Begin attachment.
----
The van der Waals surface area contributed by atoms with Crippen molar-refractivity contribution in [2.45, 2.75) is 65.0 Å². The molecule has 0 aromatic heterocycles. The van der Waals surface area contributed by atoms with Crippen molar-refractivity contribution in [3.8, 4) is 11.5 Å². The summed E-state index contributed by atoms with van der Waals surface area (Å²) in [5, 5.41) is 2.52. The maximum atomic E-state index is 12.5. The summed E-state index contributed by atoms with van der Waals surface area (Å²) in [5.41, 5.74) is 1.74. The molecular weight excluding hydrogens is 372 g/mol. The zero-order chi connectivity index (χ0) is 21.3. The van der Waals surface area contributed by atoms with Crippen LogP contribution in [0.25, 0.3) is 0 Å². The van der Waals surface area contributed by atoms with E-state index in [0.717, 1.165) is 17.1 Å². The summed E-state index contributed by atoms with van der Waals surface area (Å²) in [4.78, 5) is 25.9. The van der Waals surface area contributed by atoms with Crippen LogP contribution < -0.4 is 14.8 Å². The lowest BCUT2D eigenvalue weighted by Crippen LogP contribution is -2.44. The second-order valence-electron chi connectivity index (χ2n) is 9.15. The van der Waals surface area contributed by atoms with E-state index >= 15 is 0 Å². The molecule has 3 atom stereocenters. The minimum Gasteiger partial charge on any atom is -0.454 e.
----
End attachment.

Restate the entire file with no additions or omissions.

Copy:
The van der Waals surface area contributed by atoms with Crippen molar-refractivity contribution in [2.45, 2.75) is 65.0 Å². The molecule has 0 aromatic heterocycles. The van der Waals surface area contributed by atoms with Crippen molar-refractivity contribution in [3.8, 4) is 11.5 Å². The summed E-state index contributed by atoms with van der Waals surface area (Å²) in [5, 5.41) is 2.52. The maximum atomic E-state index is 12.5. The summed E-state index contributed by atoms with van der Waals surface area (Å²) in [5.41, 5.74) is 1.74. The molecular weight excluding hydrogens is 372 g/mol. The zero-order chi connectivity index (χ0) is 21.3. The van der Waals surface area contributed by atoms with Crippen LogP contribution in [0.25, 0.3) is 0 Å². The van der Waals surface area contributed by atoms with E-state index in [0.717, 1.165) is 17.1 Å². The summed E-state index contributed by atoms with van der Waals surface area (Å²) in [4.78, 5) is 25.9. The van der Waals surface area contributed by atoms with Crippen LogP contribution < -0.4 is 14.8 Å². The lowest BCUT2D eigenvalue weighted by Crippen LogP contribution is -2.44. The second-order valence-electron chi connectivity index (χ2n) is 9.15. The van der Waals surface area contributed by atoms with E-state index >= 15 is 0 Å². The molecule has 3 atom stereocenters. The minimum Gasteiger partial charge on any atom is -0.454 e.